Tags: Shiller | US | japan | Housing

Yale’s Shiller: US Could Have Japanese-Style Housing Slump

Thursday, 29 Mar 2012 06:58 AM

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Yale economist Robert Shiller says the United States could experience a Japanese-style housing slump that lasts for “years and years.”

“I’m worried that home prices have been declining now for about five years,” Shiller told Yahoo Finance. “There’s a lot of downward momentum,” with year-on-year and even month-on-month declines.

“On a seasonally-adjusted basis, it’s just flat.”

Editor's Note: Wall Street Insider Exposes Death of Main Street America

The big question now, says Shiller, is if the market is poised to recover. “I give it a chance that it is,” he says, citing optimistic reports on consumer confidence and positive news on the employment front.

Shiller noted that many young people who might have been first time homebuyers are living with their parents instead of purchasing their own homes, and many others are opting to live in apartments and other rental housing.

Shiller says the shift toward renting and city living could mean “that we will never in our lifetime see a rebound in these prices in the suburbs.”

“If you’re young and you don’t need to buy, just think what kind of nice, new modern high rise apartment building, with all the exciting things built in you might get in the city. Maybe some people are thinking that way.”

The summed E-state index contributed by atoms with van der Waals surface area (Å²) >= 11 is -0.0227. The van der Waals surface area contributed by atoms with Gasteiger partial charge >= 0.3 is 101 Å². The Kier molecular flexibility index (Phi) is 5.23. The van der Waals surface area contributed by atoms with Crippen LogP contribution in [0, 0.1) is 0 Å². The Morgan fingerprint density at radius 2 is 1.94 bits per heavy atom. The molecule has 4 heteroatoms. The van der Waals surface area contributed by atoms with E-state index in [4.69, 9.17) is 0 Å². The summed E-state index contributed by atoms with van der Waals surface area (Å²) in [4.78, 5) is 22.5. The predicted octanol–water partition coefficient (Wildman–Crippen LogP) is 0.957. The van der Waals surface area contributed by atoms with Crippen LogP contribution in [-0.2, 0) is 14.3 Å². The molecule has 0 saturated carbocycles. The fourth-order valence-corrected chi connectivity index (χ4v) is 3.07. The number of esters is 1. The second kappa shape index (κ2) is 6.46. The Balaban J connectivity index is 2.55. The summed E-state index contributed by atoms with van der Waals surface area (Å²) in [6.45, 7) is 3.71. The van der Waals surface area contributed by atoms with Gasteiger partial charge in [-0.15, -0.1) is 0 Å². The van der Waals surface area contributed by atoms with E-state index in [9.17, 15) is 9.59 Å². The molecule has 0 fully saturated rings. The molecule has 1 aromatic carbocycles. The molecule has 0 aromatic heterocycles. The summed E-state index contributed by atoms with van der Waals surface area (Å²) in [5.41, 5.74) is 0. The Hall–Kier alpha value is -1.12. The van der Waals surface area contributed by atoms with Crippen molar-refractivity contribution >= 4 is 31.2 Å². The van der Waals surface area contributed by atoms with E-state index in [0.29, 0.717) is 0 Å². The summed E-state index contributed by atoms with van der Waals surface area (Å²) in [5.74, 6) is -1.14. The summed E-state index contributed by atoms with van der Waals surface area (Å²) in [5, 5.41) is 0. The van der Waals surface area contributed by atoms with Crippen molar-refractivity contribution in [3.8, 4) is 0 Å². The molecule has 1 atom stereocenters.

“The big thing is that we haven’t resolved Fannie (Mae) and Freddie (Mac), says Shiller. “This inadequate demand you see is only there because of the government.”

Shiller says people sense that the market is becoming more and more political and are holding back. Technology plays a role as well: As we get better and better at making houses, prices go down. “People won’t want the old ones, so prices will decline,” Shiller says.

Investors, Shilling says, will do better to buying shares in a complex of some sort because “dispersed single family homes are a hard business model.”

Reuters reports there’s a growing list of big and small investors who see fat profits to be made in renting out foreclosed homes, especially now the U.S. government is moving ahead with a trial project to sell big pools of single-family homes that Fannie Mae currently owns in some of the hardest-hit housing markets.

A perpetually sluggish housing market, which Shiller believes has become “more and more political,” might push the country in a “Japan-like slump that will go on for years and years.”

Editor's Note: Wall Street Insider Exposes Death of Main Street America




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